Ayn Rand And Anthem
In order to fully understand Ayn Rands philosophy it is necessary to place her in a historical perspective. Ayn Rand was born on February 2, 1905 in St. Petersburg, Russia. Her father was a successful pharmacist while her mother was involved in the theater. They would be considered members of the intellectual class. In 1917, the Russian Revolution broke out and her fathers business was seized by the Bolsheviks. The family relocated to the Crimean Peninsula. In 1926 she traveled alone to the United States never to return to her motherland again. Her experiences as a youth growing up in St. Petersburg, fleeing to the Crimean, and returning to the University of St. Petersburg had a tremendous impact on her philosophy. Her experiences in oppressive, communistic Russia directly correlated to her numerous works and philosophy.
An example of Ayn Rands philosophy can be demonstrated in her work Anthem. In this novel, Rand writes about the future Dark Ages. Anthem takes place in a city of a technologically backward totalitarian society, where mankind is born in the Home of the Infants and dies in the Home of the Useless. The novel shows the life of Equality 7-2521, and his struggle to free himself from the collectivist world in which he lives. Just imagine, being born into a life of slavery, having no freedom, no way to express oneself and no ego. In this novel, slavery and its people were one collective unit. The whole country had no personal identity; it was one central being. When in the city, Equality had been guilty of many transgressions. He was not like his brothers, he was different, and he was smarter, healthier and stronger. At the age of five he advanced to the Home of the Student, where he got scolded for learning faster than his brothers learn. Equalitys teachers told him that he had evil in his bones because he was taller than his brothers were. Then at the age of fifteen when the House of Vacations came, Equality was guilty of the great transgression of preference because he wanted to be a scholar, but his selected vocation was to be a street sweeper. He strives for more and is seen as out of place for his desire to be more. He wishes to make progress out of his life. All of his thoughts were contrary to those of his brothers. Equality wanted more; he wanted to be himself, his own person.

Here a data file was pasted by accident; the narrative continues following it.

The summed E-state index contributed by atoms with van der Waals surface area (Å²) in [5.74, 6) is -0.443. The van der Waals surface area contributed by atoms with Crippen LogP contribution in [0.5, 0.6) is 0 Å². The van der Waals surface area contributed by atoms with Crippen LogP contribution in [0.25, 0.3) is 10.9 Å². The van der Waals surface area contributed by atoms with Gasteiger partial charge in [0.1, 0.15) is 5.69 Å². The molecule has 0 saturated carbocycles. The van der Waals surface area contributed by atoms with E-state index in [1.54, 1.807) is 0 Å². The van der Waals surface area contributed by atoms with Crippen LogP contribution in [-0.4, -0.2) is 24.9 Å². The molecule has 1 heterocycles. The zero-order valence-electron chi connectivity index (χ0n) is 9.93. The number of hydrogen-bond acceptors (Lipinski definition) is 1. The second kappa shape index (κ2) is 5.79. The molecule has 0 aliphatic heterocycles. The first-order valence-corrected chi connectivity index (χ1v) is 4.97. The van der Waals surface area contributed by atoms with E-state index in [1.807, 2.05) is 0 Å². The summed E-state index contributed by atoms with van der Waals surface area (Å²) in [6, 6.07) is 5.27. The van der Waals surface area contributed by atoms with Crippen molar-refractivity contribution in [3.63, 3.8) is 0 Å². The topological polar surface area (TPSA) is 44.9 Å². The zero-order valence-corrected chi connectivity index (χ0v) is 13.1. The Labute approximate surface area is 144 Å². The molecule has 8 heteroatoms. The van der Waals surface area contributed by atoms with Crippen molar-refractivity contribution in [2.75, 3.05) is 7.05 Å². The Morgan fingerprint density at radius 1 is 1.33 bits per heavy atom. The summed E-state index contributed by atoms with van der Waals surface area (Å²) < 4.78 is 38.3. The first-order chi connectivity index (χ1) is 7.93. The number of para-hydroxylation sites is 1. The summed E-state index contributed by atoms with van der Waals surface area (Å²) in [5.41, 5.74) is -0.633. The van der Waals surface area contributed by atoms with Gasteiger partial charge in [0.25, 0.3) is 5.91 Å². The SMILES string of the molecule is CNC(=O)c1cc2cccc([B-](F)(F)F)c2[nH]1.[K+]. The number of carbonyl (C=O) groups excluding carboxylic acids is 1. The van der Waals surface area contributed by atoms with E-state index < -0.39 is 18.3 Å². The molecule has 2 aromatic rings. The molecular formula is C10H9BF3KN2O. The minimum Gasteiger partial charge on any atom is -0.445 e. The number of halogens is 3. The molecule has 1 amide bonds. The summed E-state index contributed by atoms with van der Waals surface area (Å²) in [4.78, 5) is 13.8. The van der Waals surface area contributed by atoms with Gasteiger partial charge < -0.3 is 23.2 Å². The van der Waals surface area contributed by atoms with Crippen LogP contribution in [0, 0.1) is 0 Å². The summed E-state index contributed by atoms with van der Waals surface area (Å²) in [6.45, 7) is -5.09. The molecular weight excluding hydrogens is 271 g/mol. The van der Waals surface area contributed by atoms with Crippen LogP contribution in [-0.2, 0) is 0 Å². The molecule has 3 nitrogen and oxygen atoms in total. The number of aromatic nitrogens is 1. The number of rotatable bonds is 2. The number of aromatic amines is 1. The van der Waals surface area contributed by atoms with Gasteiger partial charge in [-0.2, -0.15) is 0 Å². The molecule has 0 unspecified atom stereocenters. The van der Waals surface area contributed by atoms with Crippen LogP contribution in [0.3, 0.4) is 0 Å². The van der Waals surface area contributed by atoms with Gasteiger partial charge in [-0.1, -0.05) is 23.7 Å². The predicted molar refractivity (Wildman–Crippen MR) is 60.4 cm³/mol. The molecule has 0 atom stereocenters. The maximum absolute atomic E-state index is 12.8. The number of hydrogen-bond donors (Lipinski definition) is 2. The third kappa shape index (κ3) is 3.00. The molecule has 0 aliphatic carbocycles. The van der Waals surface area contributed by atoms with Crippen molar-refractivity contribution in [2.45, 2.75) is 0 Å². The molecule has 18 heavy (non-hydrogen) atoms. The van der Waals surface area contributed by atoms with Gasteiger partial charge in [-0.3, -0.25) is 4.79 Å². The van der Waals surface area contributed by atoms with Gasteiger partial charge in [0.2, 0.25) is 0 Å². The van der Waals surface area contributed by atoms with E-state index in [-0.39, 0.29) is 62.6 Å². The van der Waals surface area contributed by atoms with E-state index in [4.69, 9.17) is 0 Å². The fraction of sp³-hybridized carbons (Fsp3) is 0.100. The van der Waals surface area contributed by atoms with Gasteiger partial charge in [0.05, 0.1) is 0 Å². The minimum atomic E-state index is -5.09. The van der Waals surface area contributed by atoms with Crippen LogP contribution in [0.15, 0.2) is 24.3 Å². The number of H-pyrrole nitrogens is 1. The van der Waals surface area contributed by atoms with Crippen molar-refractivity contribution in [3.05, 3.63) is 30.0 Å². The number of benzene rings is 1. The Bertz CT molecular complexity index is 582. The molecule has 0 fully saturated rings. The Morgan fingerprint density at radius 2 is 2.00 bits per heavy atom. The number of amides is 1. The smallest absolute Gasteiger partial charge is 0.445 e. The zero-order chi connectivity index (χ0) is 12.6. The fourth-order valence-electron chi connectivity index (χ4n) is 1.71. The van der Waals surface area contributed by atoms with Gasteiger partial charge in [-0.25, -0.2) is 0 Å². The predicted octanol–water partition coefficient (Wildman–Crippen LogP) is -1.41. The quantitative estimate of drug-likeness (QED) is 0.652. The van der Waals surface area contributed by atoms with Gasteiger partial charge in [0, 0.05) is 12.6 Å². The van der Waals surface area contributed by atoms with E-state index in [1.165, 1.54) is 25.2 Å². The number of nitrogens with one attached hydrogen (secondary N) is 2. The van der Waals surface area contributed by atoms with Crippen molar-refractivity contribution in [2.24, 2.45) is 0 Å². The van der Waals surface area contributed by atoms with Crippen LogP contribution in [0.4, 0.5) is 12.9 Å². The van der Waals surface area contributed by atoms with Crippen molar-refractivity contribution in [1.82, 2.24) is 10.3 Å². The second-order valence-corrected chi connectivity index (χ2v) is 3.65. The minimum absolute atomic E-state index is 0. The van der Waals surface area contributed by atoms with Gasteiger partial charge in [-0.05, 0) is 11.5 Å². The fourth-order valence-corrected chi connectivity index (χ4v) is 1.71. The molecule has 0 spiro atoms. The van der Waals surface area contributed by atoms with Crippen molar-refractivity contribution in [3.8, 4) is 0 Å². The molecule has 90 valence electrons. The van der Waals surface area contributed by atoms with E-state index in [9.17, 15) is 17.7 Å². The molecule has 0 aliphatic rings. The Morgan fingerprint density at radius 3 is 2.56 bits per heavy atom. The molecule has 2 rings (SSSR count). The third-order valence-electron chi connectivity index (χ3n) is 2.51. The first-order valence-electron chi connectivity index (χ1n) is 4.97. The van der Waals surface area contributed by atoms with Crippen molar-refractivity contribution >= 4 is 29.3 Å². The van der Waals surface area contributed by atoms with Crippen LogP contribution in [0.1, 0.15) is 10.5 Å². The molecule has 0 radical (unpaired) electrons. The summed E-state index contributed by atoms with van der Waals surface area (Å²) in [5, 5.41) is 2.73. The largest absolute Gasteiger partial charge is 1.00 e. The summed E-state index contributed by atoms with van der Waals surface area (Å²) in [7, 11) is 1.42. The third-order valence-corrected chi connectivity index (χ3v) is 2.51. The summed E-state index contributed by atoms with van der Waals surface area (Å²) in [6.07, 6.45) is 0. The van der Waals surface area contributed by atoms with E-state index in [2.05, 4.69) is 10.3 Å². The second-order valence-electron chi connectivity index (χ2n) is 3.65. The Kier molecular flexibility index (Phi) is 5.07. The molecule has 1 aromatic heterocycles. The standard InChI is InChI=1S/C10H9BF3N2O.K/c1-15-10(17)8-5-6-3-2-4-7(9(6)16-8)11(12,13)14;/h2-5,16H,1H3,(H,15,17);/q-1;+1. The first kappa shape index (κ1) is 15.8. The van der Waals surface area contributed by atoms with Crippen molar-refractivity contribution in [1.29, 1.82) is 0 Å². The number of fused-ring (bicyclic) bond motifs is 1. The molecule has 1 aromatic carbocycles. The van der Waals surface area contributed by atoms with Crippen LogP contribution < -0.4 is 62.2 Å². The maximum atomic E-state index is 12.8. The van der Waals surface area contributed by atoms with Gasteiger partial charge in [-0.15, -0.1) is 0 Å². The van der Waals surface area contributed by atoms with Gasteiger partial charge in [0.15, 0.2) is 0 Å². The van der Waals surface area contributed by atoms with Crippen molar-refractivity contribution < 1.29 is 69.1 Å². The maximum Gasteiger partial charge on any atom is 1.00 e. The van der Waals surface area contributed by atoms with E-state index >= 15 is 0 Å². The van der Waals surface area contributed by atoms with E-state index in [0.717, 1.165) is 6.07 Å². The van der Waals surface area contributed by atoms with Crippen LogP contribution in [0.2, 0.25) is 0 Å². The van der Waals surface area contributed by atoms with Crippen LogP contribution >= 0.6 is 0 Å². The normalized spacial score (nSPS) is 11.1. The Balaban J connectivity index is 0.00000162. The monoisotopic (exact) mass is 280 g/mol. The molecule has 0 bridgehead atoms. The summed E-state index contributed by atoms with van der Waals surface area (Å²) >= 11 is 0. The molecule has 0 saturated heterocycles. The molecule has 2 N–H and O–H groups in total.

Everyday while he swept by the fields he would watch and smile at Liberty and she would smile back. Liberty was a woman that worked in the Home of the Peasants. Making contact with a woman was prohibited but for when in the Palace of the Mating. The Palace of the Mating was where people were forced to breed. Equality thought touching a woman was shameful and ugly. Men and women were always separated. Men worked in one city and women had their own city as well. The two genders never meet, except to mate. The casual contact between Equality and Liberty is very important. It shows that the two of them both try to separate themselves from the rest of their brothers. By smiling to each other and engaging in slight conversation, Equality and Liberty prove to each other that they are their own individuals.
One day while Equality swept the streets he found a grate that led to an underground tunnel full of things from the unmentionable times. For two years he went into the tunnel and discovered many new things about himself and his brothers. Every night he would sneak out of the theatre and only then would he have time to pursue his own thoughts. While in his tunnel, he conducted numerous experiments with objects he collected throughout the city. In essence he taught himself how the world works. Then one day while in the tunnel he decided that he must share his secret with his brothers. He decided that he would bring his secret in front of the World Council meeting. He thought that by showing his fellow brothers what he had to offer them, he would then be praised and given recognition for his work. When Equality entered the World Council meeting, the scholars got frightened and angry. They demanded that he tell them why he was there, for no street sweeper ever dared to approach the Council. He proceeded by connecting the wires and they glowed, the scholars backed up against the wall as they stared in horror. They had never seen such technology and were scared of the unknown. They told him that they were going to punish him for breaking so many laws. He was thinking on his own and being his own individual, this was what he would be punished for. Equality trembled in fright; he quickly grabbed the glass box and ran to the Uncharted Forest. He could not believe how stubborn the Council was. He could not believe that they could reject such a great new technology because of how it was acquired. Equality was only trying to advance the world by giving them the gift of electricity.